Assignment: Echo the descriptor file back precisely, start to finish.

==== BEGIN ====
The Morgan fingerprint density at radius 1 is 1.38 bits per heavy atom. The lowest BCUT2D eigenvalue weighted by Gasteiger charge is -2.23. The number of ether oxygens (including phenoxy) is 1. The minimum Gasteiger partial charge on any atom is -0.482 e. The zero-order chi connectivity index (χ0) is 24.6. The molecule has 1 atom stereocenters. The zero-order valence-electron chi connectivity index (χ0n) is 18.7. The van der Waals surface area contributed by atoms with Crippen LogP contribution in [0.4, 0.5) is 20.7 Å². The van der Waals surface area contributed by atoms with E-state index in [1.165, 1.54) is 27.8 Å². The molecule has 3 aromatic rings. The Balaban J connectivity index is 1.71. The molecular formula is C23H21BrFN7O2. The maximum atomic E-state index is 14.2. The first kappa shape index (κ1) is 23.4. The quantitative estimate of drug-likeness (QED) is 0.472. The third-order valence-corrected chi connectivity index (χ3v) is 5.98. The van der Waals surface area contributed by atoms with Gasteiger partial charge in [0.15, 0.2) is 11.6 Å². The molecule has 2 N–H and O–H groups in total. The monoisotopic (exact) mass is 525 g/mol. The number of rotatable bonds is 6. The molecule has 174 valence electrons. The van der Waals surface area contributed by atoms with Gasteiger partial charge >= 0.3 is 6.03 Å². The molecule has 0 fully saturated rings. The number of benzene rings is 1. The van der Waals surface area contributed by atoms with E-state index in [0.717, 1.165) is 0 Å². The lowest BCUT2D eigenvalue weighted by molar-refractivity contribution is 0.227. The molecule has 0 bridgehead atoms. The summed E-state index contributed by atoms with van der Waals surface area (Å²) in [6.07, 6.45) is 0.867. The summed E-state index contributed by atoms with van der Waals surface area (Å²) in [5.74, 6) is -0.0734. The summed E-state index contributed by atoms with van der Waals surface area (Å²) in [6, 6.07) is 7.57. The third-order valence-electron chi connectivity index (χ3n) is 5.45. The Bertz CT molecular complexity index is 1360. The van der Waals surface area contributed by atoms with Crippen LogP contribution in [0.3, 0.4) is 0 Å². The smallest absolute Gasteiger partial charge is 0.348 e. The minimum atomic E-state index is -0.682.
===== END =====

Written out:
The Morgan fingerprint density at radius 1 is 1.38 bits per heavy atom. The lowest BCUT2D eigenvalue weighted by Gasteiger charge is -2.23. The number of ether oxygens (including phenoxy) is 1. The minimum Gasteiger partial charge on any atom is -0.482 e. The zero-order chi connectivity index (χ0) is 24.6. The molecule has 1 atom stereocenters. The zero-order valence-electron chi connectivity index (χ0n) is 18.7. The van der Waals surface area contributed by atoms with Crippen LogP contribution in [0.4, 0.5) is 20.7 Å². The van der Waals surface area contributed by atoms with E-state index in [1.165, 1.54) is 27.8 Å². The molecule has 3 aromatic rings. The Balaban J connectivity index is 1.71. The molecular formula is C23H21BrFN7O2. The maximum atomic E-state index is 14.2. The first kappa shape index (κ1) is 23.4. The quantitative estimate of drug-likeness (QED) is 0.472. The third-order valence-corrected chi connectivity index (χ3v) is 5.98. The van der Waals surface area contributed by atoms with Gasteiger partial charge in [0.15, 0.2) is 11.6 Å². The molecule has 2 N–H and O–H groups in total. The monoisotopic (exact) mass is 525 g/mol. The number of rotatable bonds is 6. The molecule has 174 valence electrons. The van der Waals surface area contributed by atoms with Gasteiger partial charge >= 0.3 is 6.03 Å². The molecule has 0 fully saturated rings. The number of benzene rings is 1. The van der Waals surface area contributed by atoms with E-state index in [0.717, 1.165) is 0 Å². The lowest BCUT2D eigenvalue weighted by molar-refractivity contribution is 0.227. The molecule has 0 bridgehead atoms. The summed E-state index contributed by atoms with van der Waals surface area (Å²) in [6.07, 6.45) is 0.867. The summed E-state index contributed by atoms with van der Waals surface area (Å²) in [5.74, 6) is -0.0734. The summed E-state index contributed by atoms with van der Waals surface area (Å²) in [6, 6.07) is 7.57. The third-order valence-electron chi connectivity index (χ3n) is 5.45. The Bertz CT molecular complexity index is 1360. The van der Waals surface area contributed by atoms with Crippen LogP contribution in [0.3, 0.4) is 0 Å². The smallest absolute Gasteiger partial charge is 0.348 e. The minimum atomic E-state index is -0.682.